Digital Nomads: How To Do Life Your Way
It's time to discover your passion
This article is brought to you in partnership with ANU.
Earlier this year, Si Jay Gould spent two months in Europe and Japan with his partner and their newborn baby. Seated in hotel rooms, airport lounges, cafes and sometimes co-working spaces, he’d devote six am till midday to handling Australian business affairs for his boutique record label, management, and events company Wondercore Island. Best known for his longstanding association with Melbourne-based jazz-funk quartet Hiatus Kaioyte, Gould also has a close hand in the careers of a range of Australian and New Zealand musicians including CORIN, Groeni, Jaala, Lossless, Noah Slee, Oscar Key Sung and Vulture St Tape Gang. After taking a long lunch with the family, he’d get back to work at around 3 pm to handle UK affairs, take some time off, and connect with work colleges in the US around 10 pm.
Gould is an excellent example of a digital nomad. People like him make use of the global connectivity afforded to us by smartphones, laptops, cloud-based storage services and wi-fi to work or study remotely. As long as they have an internet connection to tether to or a shared working station they can check into, they can conduct their day-to-day affairs from anywhere in the world.
For a generation of students, graduates and self-directed go-getters who’ve grown up in an era of online content streaming services, who needs a house full of possessions when you could live and work while traveling the world? “I don’t really own anything, which makes moving around a lot easier,” explains another digital nomad, Johnny Gibson. “I plan two months ahead, so I roughly know where I’ll be, then I book flights ten days out.”
Professionally speaking, Gibson is one-half of Neat Places: an online city guide to New Zealand. He’s also the general director of Nostalgia Festival, an annual music, food and culture festival held within a 1900s era heritage park in Christchurch. The site of a series of devastating earthquakes in 2010 and 2011, Christchurch has been in a state of demolition and rebuild since. It’s loaded with potential, but difficult. So, when Neat Places and Nostalgia Festival launched, Gibson began regularly moving around New Zealand. His mobile lifestyle has helped Neat Palaces expand from a Christchurch-focused entertainment and hospitality guide into a national website. It’s also allowed him to network with music, food and culture people across the country for Nostalgia Festival. “Due to Christchurch’s status, part-time living in other cities is key for clarity and creative thoughts,” he says.
“Flexibility and freedom to travel can be a big motivator.”
The regional director for design, marketing, technology, data and online-focused global education start-up General Assembly’s Sydney operations, Zoe Nagara is a digital nomad’s digital nomad. “[People] come through our doors are looking for a career change or to up-skill and enter the tech space,” she explains. “Flexibility and freedom to travel can be a big motivator. Common professions amongst ‘digital nomads’ are web developers, designers, digital marketers, bloggers, and copywriters.” Zoe sees millennials as placing a great value on new experiences. In response, smart employers offer flexible work options. Echoing Gibson’s sentiments, Nagara sees the inspiration and perspective afforded by this lifestyle as one of its biggest benefits. “Working remotely can help you become more efficient at work and learn the value of taking time out to look at things a little differently.”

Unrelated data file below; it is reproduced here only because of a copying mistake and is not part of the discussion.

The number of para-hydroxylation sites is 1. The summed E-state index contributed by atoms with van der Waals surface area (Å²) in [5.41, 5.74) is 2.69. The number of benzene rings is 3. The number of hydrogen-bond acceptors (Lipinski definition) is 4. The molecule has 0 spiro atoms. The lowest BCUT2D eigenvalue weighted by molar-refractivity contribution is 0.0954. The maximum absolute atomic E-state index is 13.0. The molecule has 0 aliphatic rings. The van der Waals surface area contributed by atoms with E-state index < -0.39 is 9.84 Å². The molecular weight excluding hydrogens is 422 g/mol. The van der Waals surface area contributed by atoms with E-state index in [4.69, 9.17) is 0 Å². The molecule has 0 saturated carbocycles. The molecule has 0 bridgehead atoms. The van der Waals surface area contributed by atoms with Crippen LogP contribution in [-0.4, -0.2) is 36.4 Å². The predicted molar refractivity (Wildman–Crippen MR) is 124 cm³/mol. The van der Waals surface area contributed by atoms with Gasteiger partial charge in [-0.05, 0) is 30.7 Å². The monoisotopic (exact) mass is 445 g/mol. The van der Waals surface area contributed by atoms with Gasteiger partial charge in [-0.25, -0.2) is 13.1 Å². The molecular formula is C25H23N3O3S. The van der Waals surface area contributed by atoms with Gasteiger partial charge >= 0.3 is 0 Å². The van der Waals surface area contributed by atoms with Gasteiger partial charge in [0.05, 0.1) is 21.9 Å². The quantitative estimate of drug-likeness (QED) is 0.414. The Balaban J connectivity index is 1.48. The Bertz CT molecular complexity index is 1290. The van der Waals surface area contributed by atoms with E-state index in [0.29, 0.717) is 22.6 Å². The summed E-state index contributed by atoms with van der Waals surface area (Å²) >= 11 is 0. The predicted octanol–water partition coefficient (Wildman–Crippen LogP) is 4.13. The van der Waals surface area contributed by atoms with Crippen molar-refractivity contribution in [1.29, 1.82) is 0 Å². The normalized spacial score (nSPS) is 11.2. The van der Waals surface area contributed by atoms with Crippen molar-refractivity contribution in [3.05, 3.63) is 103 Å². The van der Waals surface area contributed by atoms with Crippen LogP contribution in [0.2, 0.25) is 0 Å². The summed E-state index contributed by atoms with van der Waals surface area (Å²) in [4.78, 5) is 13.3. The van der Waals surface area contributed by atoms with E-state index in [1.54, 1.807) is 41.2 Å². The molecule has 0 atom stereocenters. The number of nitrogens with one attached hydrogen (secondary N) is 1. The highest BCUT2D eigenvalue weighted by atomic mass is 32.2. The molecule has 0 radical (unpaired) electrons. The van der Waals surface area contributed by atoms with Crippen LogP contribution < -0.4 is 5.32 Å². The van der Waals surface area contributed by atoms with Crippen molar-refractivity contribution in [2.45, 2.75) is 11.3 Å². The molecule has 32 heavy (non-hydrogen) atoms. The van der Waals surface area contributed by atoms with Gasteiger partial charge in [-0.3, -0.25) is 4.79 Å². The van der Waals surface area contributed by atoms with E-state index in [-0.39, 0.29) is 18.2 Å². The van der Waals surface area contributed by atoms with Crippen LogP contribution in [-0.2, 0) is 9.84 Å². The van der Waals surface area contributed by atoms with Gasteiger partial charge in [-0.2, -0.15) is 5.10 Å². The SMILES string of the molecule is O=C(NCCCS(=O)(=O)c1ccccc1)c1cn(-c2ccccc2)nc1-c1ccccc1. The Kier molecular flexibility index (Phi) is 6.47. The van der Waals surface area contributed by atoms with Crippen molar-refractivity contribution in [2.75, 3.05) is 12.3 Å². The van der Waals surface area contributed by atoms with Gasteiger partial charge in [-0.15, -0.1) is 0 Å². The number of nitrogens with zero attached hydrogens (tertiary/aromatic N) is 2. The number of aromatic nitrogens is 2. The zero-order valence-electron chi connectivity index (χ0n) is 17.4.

After graduating from University in Auckland, New Zealand with a Bachelor of Communication Studies, Sarah Illingworth was employed to run a “music zine-style website.” When she ended up living between New Zealand and the US, Illingworth became a freelance journalist, editor, and copywriter. Along the way, she’s contributed to The Huffington Post, Monocle and Zenith Magazine, and media outlets across New Zealand and Australia.
After completing an MSc in Poverty & Development at the University of Manchester, Illingworth began been working as a Research Associate at the Sheffield Institute for International Development. She also edits political-social issues website Impolitikal, freelances, and recently sat on the editorial board for a collection of essays on New Zealand’s changing media landscape titled. Don’t Dream It’s Over: Reimagining Journalism in Aotearoa New Zealand.
What advice does Illingworth have for people interested in a digital nomad lifestyle? “In a work sense, it’s a lot smarter to develop strong relationships with multiple clients or build your income up in another way, before taking the leap. That’s not something I’ve been particularly smart about. I don’t regret my path because it’s been interesting all the same, but I feel really tired quite a lot.”
Difficulties and misgivings notwithstanding, it’s very hard to picture Illingworth, Nagara, Gibson or Gould completely giving up their current lifestyles. “I think as a writer – and as a human – it’s important to exit your comfort zone frequently to remind yourself you’re a little fish in a big pond,” Illingworth muses. So why not explore the pond the digital nomad way?
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